Zimbabweans cry foul as market forces that they called for take effect


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Not too long ago, three months ago in fact, fuel in Zimbabwe was cheaper than bottled water and flights from the country were some of the cheapest around.

This was thanks to a fixed exchange rate that kept prices artificially low and stable, while punishing exporters whose foreign currency earnings sustained the fiction.

Predictably, this was sucking the life out of the golden goose, exporters, and worsened forex shortages. Basic goods started to run out, and there were clamours for an end to the fixed exchange rate system.

When the government eventually obliged, partially freeing up the exchange rate, it inevitably set off a domino of price increases.

On Tuesday, the country woke up to news that the price of bread, which has largely been held steady since the end of hyperinflation in 2009, had doubled.

Recent weeks have seen massive increases in the prices of basic goods and services, as the country’s currency has weakened by 28% to 1:3.19 since the central bank announced the end of the fixed exchange rate on February 22.

The black market rate, which seems to drive much of the pricing, was around 1:5 on Tuesday.

Bakers have always pushed to keep the bread price at US$1. The new price means bread is 70c on the black market rate and just over a dollar on the interbank rate. The price may continue to track the official dollar rate, if market forces are allowed. Wages, meanwhile, have barely moved.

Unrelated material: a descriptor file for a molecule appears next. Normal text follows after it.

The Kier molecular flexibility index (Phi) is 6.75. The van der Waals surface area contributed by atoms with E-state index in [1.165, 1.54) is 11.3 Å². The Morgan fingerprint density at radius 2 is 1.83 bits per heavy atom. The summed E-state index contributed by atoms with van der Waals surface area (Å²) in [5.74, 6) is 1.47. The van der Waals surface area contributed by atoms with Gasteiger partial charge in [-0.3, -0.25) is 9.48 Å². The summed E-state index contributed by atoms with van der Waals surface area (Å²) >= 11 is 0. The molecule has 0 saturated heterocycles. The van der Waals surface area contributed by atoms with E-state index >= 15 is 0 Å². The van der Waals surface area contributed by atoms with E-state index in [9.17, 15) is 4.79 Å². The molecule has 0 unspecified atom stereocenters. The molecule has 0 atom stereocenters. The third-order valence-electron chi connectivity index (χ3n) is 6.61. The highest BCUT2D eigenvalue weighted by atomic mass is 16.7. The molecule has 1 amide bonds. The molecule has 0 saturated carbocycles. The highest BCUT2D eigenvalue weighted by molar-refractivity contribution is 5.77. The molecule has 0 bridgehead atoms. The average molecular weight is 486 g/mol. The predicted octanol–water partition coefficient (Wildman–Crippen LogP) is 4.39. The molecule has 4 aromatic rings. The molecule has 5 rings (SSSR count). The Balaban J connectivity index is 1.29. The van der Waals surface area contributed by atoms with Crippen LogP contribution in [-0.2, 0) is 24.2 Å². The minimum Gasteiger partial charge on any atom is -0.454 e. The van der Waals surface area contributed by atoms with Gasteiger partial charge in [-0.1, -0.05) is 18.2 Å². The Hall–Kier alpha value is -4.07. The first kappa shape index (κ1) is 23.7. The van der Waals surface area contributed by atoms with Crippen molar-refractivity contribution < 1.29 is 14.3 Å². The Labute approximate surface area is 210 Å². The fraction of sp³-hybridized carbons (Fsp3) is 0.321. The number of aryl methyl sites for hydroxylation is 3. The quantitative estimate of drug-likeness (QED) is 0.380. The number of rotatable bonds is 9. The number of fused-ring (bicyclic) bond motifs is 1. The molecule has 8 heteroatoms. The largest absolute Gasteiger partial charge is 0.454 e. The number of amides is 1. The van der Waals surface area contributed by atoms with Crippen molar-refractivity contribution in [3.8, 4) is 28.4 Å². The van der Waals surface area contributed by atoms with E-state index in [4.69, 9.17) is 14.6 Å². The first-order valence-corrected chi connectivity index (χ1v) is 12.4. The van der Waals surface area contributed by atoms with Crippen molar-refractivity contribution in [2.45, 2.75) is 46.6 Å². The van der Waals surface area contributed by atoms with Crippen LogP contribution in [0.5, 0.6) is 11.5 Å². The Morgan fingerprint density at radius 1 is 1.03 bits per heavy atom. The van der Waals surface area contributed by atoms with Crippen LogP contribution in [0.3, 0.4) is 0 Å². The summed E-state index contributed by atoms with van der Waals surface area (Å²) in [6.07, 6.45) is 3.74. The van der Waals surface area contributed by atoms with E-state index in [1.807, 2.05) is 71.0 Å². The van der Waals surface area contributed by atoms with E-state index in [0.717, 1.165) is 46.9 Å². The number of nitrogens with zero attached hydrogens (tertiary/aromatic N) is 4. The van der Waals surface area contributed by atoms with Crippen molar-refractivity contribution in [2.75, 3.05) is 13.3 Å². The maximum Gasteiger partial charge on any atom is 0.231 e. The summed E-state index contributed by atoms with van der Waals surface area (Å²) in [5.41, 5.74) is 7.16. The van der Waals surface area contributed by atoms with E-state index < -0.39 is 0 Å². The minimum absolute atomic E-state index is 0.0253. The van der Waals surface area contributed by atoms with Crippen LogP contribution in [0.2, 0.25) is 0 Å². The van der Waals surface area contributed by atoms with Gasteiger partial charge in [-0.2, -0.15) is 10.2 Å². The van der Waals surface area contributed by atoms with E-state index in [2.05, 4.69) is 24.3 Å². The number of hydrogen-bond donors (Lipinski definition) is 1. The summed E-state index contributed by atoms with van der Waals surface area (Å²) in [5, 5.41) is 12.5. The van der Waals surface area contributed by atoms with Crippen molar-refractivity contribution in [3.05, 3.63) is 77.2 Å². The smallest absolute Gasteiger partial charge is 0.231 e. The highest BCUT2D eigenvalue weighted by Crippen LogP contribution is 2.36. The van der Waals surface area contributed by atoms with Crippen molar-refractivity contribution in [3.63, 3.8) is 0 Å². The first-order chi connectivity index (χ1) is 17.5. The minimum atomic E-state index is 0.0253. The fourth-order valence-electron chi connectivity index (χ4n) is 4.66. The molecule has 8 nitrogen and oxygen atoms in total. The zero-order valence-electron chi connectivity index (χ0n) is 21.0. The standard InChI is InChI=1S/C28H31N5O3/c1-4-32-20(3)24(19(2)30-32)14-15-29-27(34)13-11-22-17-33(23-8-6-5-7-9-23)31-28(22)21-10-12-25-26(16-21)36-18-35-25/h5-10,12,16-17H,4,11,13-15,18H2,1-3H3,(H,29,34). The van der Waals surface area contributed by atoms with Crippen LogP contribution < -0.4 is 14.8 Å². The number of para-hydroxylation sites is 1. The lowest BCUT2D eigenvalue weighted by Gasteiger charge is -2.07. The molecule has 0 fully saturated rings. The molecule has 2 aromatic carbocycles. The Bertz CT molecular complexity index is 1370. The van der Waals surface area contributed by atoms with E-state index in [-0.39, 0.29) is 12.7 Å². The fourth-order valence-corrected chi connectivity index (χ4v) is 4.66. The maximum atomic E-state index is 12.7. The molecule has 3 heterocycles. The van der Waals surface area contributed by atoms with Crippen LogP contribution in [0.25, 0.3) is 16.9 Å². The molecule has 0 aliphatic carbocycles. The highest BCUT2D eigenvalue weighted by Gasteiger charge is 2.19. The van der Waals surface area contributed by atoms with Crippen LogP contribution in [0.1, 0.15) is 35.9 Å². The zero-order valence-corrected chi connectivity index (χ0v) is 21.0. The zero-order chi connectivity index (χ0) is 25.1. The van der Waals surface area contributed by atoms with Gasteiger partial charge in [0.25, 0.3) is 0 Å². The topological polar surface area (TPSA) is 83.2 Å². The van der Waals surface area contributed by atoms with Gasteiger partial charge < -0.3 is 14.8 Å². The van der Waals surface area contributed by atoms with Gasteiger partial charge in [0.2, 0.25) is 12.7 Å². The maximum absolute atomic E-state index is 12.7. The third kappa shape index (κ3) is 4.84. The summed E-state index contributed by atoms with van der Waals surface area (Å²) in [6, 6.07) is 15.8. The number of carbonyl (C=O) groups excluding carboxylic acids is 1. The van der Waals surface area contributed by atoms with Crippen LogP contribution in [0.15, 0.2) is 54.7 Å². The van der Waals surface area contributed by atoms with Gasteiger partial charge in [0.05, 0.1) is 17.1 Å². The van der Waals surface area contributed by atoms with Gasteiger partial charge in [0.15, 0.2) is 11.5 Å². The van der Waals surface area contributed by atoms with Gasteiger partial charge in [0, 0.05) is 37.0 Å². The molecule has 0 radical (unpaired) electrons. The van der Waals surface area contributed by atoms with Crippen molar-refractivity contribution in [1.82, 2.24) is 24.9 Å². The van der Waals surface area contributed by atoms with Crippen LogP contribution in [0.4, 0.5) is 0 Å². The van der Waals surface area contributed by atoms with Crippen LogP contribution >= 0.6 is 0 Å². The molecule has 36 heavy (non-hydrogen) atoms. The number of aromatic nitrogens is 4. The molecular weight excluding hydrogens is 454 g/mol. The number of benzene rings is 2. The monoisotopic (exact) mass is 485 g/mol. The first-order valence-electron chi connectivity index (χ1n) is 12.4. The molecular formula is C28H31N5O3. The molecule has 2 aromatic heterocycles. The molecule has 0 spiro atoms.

Such has been the economic upheaval in recent months that many who opposed the deposed former president, Robert Mugabe, have found themselves pining for his rule just a year over his ouster.

Ironically, this staggering turn of events has largely been triggered by efforts to reverse the economic ruin wrought by Mugabe’s subsidy regime.

President Emmerson Mnangagwa’s shift towards market reforms has not been well communicated. Part of the reason is his ascension a mere eight months before a bitterly contested election in which he led a bitterly divided ruling party against resurgent opposition.

Politicians, at the best of times, are always economical with the truth. This is particularly so on the hustings.

It is ZANU-PF’s credibility deficit, and a less than satisfactory track record in following up on its plans and being consistent on policy, which makes it almost impossible for government to get its message across.

The other reason is the inherent deceit in Zimbabwean public discourse. Of course, government is the principal offender here, but not the only one.

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The Insider

The Insider is a political and business bulletin about Zimbabwe, edited by Charles Rukuni. Founded in 1990, it was a printed 12-page subscription only newsletter until 2003 when Zimbabwe's hyper-inflation made it impossible to continue printing.

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